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Our Times: The Age of Elizabeth II Hardcover – December 22, 2009

3.1 out of 5 stars 14 customer reviews

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Editorial Reviews

From Publishers Weekly

Starred Review. Although the second Elizabethan era has been a period in which the majority of the British basked in comfort, security, and luxury, it is also the reign in which Britain effectively stopped being British, contends the opinionated and entertaining Wilson (After the Victorians). The prolific novelist and historian points to immigrants who have not integrated or learned English, the virtual dissolution of the Church of England, the injection of American culture, and membership in the European Union as destructive of the common culture and national identity. According to Wilson, the late Princess Diana paradoxically reminded people of why monarchy is a more satisfactory system of government than republicanism. It allows a focus on persons, rather than upon institutions. The Profumo affair strengthened the press, but intelligent people who wanted their sex lives to remain private were frightened away from politics. Delightfully sharp-witted and sharp-tongued, and always controversial and ironic, Wilson takes no prisoners as he calls Queen Elizabeth II badly educated, Churchill an embarrassment in his last days as prime minister, and Tony Blair a Thatcherite who lacked the one thing necessary to be a successful Thatcherite, namely the enjoyment of being hated. 24 pages of b&w illus. (Jan.)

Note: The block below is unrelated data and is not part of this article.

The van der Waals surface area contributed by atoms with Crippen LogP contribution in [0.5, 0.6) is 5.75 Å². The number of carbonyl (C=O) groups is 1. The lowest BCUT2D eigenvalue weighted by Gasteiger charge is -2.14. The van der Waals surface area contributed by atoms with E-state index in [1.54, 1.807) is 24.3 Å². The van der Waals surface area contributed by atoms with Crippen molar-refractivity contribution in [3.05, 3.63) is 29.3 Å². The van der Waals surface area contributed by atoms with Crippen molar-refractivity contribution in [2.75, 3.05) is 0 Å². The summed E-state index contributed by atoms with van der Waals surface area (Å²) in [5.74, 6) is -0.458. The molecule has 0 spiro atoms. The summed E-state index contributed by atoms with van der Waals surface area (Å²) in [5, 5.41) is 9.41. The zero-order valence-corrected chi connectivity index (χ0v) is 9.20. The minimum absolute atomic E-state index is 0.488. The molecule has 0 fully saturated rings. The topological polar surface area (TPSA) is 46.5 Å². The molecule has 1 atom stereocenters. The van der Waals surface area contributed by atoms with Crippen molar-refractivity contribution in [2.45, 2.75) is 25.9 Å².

Copyright © Reed Business Information, a division of Reed Elsevier Inc. All rights reserved.


Praise for Our Times

“The author’s often unconventional and funny takes on even the most familiar of subjects keep the pages turning.” —Stephen Lowman, The Washington Post

“[An] idiosyncratic history of modern Britain . . . In The Victorians and After the Victorians, Mr. Wilson showed an uncanny capacity for getting at the heart of past ages. In Our Times, the trilogy’s concluding volume . . .The author once again gives us a multifaceted portrait of an era. Like its predecessors, the book is enlivened by Mr. Wilson’s gift for anecdote [and] character analysis . . . His discussion of the time is infused with a directly personal memory of people, places and events. The result is a piquant refraction of an era of enormous change through a prism that is highly individualistic, even at times eccentric, but in the end deeply rooted and fundamentally true . . . The enthusiasms expressed in Our Times are enjoyable to encounter, but it is Mr. Wilson’s wicked wit that carries the reader along.” —Martin Rubin, The Wall Street Journal

“Delightfully sharp-witted and sharp-tongued, and always controversial and ironic.” —Publishers Weekly

“[Our Times] shows the author as a deeply committed watcher of our time, offering even American readers a great deal to ruminate over. By turns sardonic, rueful, engaging and cantankerous.” —Kirkus Reviews

“Wilson produces a history that even those not familiar with Great Britain will find fascinating.” —Library Journal

“A. N. Wilson’s Our Times is a scholarly, dark, and at times mordantly funny view of Britain’s recent history.” —Michael D. Langan, The Buffalo News



Product Details

  • Hardcover: 496 pages
  • Publisher: Farrar, Straus and Giroux; First Edition edition (December 22, 2009)
  • Language: English